Don’t you love it when you finish a project! I sure do! Especially when this project took me two and half years to complete. Yes, today I published the Fifth and (possibly) final book in my series. Blood’s Solemn Vow, The Purity of Blood Volume V by Jennifer Geoghan is now up for sale on Amazon!!!
Blood’s Solemn Vow – Volume V
How big a project was it??? Well, just for fun I added up the numbers. All five books together are 996, 106 words. Damn, didn’t quite hit the million word mark. It will get a little higher though. I have a short story I wrote that was a fun side project just for myself really. Nothing I could officially publish, but once my fans have had their chance to read the book, I’ll publish it here for them to enjoy.
This will be along post, but to celebrate the end of my series, I’d like to post the first chapter of book one for you to enjoy. Here it is:
The Purity of Blood
By Jennifer Geoghan
“It’s never going to fit,” my mother said as I trudged into the garage still half asleep. A faint hint of sunrise was just coming in the windows reminding me how much I wished I was back in bed. It was too early in the morning for this.
“I told you not to pack so much. You’re only going to college, not the moon.”
I really loved my mother, but the woman could find a thousand ways to say I told you so and at times like this, as much as I loved her, the moon almost didn’t sound far enough away. Even though I suspected I was going to miss home terribly, I was glad to be escaping these four walls … escaping a past that seemed to haunt me here like a shadow I couldn’t shake.
Last night I’d left all the things I was planning on taking with me for my first year of college away from home neatly packed in boxes on the garage floor to arrange this morning. My mother, trying to be overly helpful had attempted to pack my car for me, but wasn’t having much success getting the last few boxes in. In all honesty, she’d made a real mess of it.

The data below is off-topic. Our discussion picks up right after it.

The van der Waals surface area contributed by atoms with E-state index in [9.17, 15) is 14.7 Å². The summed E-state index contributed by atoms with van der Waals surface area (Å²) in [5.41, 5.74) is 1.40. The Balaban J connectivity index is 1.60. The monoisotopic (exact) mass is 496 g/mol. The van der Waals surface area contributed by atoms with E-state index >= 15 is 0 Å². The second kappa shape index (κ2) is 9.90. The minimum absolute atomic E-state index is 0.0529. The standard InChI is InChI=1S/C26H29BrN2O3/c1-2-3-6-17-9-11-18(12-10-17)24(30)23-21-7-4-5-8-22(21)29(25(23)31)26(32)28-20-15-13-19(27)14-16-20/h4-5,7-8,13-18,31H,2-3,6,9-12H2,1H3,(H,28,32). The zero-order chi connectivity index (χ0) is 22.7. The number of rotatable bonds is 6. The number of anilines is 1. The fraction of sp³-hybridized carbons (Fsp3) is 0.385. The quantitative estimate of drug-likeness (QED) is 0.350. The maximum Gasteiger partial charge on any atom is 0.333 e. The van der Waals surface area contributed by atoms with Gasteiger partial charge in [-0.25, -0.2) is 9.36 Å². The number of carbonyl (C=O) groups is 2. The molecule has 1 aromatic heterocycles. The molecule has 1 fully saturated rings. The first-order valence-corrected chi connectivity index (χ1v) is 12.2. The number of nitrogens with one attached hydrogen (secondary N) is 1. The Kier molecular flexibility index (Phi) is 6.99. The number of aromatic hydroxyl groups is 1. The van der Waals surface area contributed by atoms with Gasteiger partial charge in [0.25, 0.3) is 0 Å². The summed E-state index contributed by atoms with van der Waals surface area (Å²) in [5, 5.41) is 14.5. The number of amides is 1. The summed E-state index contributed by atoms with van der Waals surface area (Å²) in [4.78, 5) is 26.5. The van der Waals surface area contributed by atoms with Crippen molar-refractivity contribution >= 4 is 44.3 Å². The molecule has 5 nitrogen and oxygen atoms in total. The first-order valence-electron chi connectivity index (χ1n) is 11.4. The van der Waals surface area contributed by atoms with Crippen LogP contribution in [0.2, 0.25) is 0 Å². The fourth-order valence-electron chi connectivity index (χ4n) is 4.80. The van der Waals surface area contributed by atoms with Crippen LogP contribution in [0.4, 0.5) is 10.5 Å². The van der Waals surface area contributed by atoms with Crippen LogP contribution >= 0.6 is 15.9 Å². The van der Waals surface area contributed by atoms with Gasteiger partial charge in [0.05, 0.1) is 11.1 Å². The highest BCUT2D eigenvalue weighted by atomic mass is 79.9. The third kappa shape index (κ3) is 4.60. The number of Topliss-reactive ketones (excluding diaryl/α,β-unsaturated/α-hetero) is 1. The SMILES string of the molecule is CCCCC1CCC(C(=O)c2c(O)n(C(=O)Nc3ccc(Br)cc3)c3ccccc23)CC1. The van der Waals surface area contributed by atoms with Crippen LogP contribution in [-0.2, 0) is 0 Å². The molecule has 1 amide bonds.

“Yes, it will. You just have to pack it the right way.”
I must have involuntarily rolled my eyes because she gave me one of her looks that said I’d better watch my step. Her blonde brow furrowed as her hands came up to rest on her slender hips. With a wary eye, she silently strode past me into the house, leaving me to empty the car and start all over again.
An hour later I slammed the rear door of the old silver hatchback closed, all the boxes neatly packed inside. I loved this car. It had taken me forever to save up the cash to buy it. Even though my cousin had sold it to me at a good price, money was hard to come by when I’d have rather spent my time studying than holding down a job. My baby wasn’t much to look at, but I took good care of her and she’d never let me down.